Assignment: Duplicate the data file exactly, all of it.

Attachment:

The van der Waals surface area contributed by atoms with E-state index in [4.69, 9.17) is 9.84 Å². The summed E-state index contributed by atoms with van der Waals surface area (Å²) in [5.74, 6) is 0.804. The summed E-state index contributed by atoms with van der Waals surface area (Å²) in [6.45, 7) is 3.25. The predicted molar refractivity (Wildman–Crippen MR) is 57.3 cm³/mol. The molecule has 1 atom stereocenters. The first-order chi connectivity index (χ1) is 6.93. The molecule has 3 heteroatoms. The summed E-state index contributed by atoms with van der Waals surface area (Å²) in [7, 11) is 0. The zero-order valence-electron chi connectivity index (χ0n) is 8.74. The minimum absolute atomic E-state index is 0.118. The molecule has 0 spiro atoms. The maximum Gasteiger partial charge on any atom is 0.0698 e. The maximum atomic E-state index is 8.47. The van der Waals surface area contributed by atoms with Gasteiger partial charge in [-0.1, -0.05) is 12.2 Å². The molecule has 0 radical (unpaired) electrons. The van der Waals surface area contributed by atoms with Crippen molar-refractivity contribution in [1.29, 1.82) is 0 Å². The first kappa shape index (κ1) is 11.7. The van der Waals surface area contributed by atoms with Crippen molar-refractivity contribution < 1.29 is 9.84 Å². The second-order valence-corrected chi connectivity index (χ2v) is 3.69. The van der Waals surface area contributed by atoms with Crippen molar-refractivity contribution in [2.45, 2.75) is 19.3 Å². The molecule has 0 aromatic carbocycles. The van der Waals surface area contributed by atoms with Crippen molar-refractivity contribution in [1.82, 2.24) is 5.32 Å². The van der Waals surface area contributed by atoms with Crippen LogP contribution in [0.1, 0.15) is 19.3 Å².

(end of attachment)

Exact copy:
The van der Waals surface area contributed by atoms with E-state index in [4.69, 9.17) is 9.84 Å². The summed E-state index contributed by atoms with van der Waals surface area (Å²) in [5.74, 6) is 0.804. The summed E-state index contributed by atoms with van der Waals surface area (Å²) in [6.45, 7) is 3.25. The predicted molar refractivity (Wildman–Crippen MR) is 57.3 cm³/mol. The molecule has 1 atom stereocenters. The first-order chi connectivity index (χ1) is 6.93. The molecule has 3 heteroatoms. The summed E-state index contributed by atoms with van der Waals surface area (Å²) in [7, 11) is 0. The zero-order valence-electron chi connectivity index (χ0n) is 8.74. The minimum absolute atomic E-state index is 0.118. The molecule has 0 spiro atoms. The maximum Gasteiger partial charge on any atom is 0.0698 e. The maximum atomic E-state index is 8.47. The van der Waals surface area contributed by atoms with Gasteiger partial charge in [-0.1, -0.05) is 12.2 Å². The molecule has 0 radical (unpaired) electrons. The van der Waals surface area contributed by atoms with Crippen molar-refractivity contribution in [1.29, 1.82) is 0 Å². The first kappa shape index (κ1) is 11.7. The van der Waals surface area contributed by atoms with Crippen molar-refractivity contribution < 1.29 is 9.84 Å². The second-order valence-corrected chi connectivity index (χ2v) is 3.69. The van der Waals surface area contributed by atoms with Crippen molar-refractivity contribution in [2.45, 2.75) is 19.3 Å². The molecule has 0 aromatic carbocycles. The van der Waals surface area contributed by atoms with Crippen molar-refractivity contribution in [1.82, 2.24) is 5.32 Å². The van der Waals surface area contributed by atoms with Crippen LogP contribution in [0.1, 0.15) is 19.3 Å².